* “There are many seeds of things that support our life; and on the other hand there must be many flying about that make for disease and death.”

 

How did he die? Church Father Jerome reports that “Lucretius was driven mad by a love philter, after he had written several books. . . . He died by his own hand in his forty-fourth year.” The story is uncorroborated, and has been much doubted; no saint could be trusted to give an objective account ofLucretius. Some critics have found support for the story in the unnatural tension of the poem, its poorly organized contents, and its sudden end; but one need not be a Lucretius to be excitable, disorderly, or dead.

    Like Euripides, Lucretius is a modern; his thought and feeling are more congenial to our time than to the century before Christ. Horace and Virgil were deeply influenced by him in their youth, and recall him without name in many a lordly phrase; but the attempt of Augustus to restore the old faith made it unwise for these imperial protégés to express too openly their admiration and their debt. The Epicurean philosophy was as unsuited to the Roman mind as epicurean practices suited Roman taste in the age of Lucretius.* Rome wanted a metaphysic that would exalt mystic powers rather than natural law; an ethic that would make a virile and martial people rather than humanitarian lovers of quiet and peace; and a political philosophy that, like those of Virgil and Horace, would justify Rome’s imperial mastery. In the resurrection of faith after Seneca, Lucretius was almost forgotten. Not till Poggio Bracciolini rediscovered him in 1417 did he begin to influence European thought. A physician of Verona, Girolamo Fracastoro (1483-1553) took from the poet the theory of disease as due to noxious “seeds” (semina) floating in the air; and in 1647 Gassendi revived the atomic philosophy. Voltaire read the De Rerum Natura devotedly, and agreed with Ovid that its rebel verses would last as long as the earth.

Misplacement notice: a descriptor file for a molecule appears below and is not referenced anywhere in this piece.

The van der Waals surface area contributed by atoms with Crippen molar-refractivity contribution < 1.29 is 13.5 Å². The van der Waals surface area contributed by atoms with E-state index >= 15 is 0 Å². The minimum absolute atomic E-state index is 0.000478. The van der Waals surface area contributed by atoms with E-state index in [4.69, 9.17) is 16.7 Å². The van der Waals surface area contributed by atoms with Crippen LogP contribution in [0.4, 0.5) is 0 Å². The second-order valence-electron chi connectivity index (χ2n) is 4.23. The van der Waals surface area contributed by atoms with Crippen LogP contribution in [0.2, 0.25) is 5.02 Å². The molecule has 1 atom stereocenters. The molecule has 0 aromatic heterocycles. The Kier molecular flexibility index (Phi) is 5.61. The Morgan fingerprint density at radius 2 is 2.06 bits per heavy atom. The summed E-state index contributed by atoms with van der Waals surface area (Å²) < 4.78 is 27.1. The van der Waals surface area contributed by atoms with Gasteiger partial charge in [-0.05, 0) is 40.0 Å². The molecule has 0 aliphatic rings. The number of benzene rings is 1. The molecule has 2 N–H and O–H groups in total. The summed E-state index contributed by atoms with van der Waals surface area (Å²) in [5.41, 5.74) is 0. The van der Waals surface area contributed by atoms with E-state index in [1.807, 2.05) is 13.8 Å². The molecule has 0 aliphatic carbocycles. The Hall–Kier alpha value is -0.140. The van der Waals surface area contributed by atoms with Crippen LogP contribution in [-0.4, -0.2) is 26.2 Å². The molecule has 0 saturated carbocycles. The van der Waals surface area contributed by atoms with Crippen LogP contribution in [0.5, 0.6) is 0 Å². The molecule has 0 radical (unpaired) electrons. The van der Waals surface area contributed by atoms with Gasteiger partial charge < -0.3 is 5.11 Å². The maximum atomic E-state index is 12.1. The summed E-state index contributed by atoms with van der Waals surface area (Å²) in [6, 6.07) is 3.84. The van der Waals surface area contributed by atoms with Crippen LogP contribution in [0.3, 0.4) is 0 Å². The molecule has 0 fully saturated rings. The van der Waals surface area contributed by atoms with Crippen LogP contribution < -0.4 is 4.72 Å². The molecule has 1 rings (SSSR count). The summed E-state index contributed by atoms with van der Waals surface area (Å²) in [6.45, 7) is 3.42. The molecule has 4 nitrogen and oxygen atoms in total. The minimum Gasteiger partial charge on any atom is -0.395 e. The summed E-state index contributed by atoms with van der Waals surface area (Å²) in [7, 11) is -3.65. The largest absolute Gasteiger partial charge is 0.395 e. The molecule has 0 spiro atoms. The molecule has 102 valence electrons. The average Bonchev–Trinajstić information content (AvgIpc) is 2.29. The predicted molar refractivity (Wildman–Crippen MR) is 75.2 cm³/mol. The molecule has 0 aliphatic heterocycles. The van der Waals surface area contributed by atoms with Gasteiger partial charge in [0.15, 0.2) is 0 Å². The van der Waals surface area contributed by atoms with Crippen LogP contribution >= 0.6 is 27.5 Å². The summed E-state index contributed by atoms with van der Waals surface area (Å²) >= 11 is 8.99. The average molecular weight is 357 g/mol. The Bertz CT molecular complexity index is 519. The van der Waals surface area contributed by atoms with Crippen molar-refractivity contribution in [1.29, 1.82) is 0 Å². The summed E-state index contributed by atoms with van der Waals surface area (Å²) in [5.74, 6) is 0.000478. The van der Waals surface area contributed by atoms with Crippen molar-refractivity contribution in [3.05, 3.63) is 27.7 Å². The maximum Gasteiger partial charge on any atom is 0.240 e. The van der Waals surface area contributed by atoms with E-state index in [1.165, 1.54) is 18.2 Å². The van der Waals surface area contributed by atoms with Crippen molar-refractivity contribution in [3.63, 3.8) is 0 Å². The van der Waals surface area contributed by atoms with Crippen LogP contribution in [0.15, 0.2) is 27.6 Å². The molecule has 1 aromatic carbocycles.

In the endless struggle of East and West, of “tender-minded” and consoling faiths vs. a “tough-minded” and materialistic science, Lucretius waged alone the most vigorous battle of his time. He is, of course, the greatest of philosophical poets. In him, as in Catullus and Cicero, Latin literature came of age, and leadership in letters passed at last from Greece to Rome.


* The words Epicurean and Stoic will be used here as meaning a believer in the metaphysics and ethics of Epicurus, or of Zeno; epicurean and stoic as meaning one who practices, or avoids, soft living and sensual indulgence.